Beware of jumping worms in soil, gardening mulch

Jumping Worms Jumping Worms |  Photo: Minnesota Department of Natural Resources

The Minnesota DNR
Created: September 01, 2020 06:08 PM

The Minnesota Department of Natural Resources is asking gardeners and anglers to be on the lookout for invasive jumping worms. According to a press release from the DNR, the destructive worms can quickly degrade soils and damage garden plants and lawns. Officials warn they are not good as bait either, as they break into segments when handled.

“Jumping worms are a relatively new invasive species in Minnesota and they are a threat to gardens and forests,” Laura Van Riper, DNR terrestrial invasive species coordinator said in the release. “They make rich soil more like coffee grounds. They eat plant roots, damaging garden plants and sod.”

The DNR says the jumping worms are a type of earthworm that looks similar to other common earthworms such as nightcrawlers. They are called “jumping worms” because they wiggle intensely when disturbed and sometimes appear to be jumping.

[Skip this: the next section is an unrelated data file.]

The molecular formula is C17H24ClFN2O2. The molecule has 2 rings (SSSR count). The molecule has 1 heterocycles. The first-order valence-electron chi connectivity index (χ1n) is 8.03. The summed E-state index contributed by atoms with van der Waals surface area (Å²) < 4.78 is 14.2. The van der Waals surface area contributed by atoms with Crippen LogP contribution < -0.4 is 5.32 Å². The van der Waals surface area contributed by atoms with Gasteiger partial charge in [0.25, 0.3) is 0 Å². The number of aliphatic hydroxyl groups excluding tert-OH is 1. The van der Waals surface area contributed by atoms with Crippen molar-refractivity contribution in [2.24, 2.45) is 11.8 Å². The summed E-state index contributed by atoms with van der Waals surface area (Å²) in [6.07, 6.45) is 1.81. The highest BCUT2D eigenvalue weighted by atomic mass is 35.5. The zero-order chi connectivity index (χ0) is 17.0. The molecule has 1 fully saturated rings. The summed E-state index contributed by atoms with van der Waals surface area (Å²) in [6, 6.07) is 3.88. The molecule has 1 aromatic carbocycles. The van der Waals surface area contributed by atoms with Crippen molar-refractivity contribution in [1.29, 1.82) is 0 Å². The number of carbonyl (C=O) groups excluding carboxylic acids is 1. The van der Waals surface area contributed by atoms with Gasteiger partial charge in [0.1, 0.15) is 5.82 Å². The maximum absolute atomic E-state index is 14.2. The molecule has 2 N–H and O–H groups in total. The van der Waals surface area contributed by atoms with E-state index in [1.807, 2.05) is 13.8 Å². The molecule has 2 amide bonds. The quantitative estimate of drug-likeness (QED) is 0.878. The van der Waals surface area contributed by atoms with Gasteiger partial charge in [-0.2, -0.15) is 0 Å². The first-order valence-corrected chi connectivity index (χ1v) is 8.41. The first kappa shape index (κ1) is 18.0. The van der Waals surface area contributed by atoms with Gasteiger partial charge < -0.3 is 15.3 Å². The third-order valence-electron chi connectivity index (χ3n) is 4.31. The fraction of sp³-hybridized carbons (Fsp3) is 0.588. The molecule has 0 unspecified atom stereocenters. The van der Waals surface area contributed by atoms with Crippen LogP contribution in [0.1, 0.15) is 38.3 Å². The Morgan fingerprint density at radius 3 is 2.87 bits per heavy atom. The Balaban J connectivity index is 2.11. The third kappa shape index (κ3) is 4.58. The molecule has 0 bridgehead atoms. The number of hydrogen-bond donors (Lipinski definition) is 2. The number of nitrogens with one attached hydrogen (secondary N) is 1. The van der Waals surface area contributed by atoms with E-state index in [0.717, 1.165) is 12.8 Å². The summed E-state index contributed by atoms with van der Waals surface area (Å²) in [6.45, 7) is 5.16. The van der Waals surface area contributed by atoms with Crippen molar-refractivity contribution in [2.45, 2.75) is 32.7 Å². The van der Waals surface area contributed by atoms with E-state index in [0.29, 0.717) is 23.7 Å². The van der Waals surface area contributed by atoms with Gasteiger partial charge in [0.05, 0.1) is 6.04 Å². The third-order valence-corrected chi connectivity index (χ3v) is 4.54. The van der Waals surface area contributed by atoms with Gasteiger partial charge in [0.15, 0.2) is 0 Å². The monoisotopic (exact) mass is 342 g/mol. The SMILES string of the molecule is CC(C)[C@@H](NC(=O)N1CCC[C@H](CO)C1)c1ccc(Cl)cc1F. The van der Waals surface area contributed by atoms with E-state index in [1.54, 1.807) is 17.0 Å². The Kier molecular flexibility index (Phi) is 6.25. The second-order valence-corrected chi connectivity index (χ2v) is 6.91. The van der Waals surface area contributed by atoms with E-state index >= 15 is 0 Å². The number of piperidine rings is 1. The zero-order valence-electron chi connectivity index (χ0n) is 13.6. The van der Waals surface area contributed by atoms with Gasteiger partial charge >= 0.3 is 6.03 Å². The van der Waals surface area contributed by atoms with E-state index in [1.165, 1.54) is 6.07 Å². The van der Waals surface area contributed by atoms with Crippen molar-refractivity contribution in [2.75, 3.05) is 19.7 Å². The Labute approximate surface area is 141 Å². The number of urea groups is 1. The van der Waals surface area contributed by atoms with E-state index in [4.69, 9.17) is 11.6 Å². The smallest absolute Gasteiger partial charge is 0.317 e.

According to the DNR, the worms are native to Asia, and have been confirmed in limited areas of Minnesota since 2006, primarily in the Twin Cities and western suburbs and in Rochester. 

Officials say they may have spread throughout North America by people moving potted plants, soil, compost, mulch and fishing bait.

“The good news is, jumping worms are not well established in Minnesota and there are actions people can take to prevent their spread. We need gardeners and anglers to be vigilant and to contact the DNR when they think they’ve found jumping worms,” Van Riper said.

Steps that help:

  • Don’t buy worms advertised as jumping worms, “snake worms,” “Alabama jumpers” or “crazy worms” for any purpose.
  • Anglers should dispose of any unwanted bait worms in the trash.
  • Gardeners should inspect incoming mulch or plants for jumping worms and if swapping plants with friends, wash off the soil and share the plants as bare root plants.
  • Recreationists should brush the mud off their boots and equipment.

To help Minnesotans identify and report jumping worms, the DNR has two short videos on their website.

If you think you have found jumping worms, take high resolution photos showing the ring around the worm’s body in relation to its head and report jumping earthworms using, or contact the DNR Information Center at 
888-646-6367 or


The Minnesota DNR

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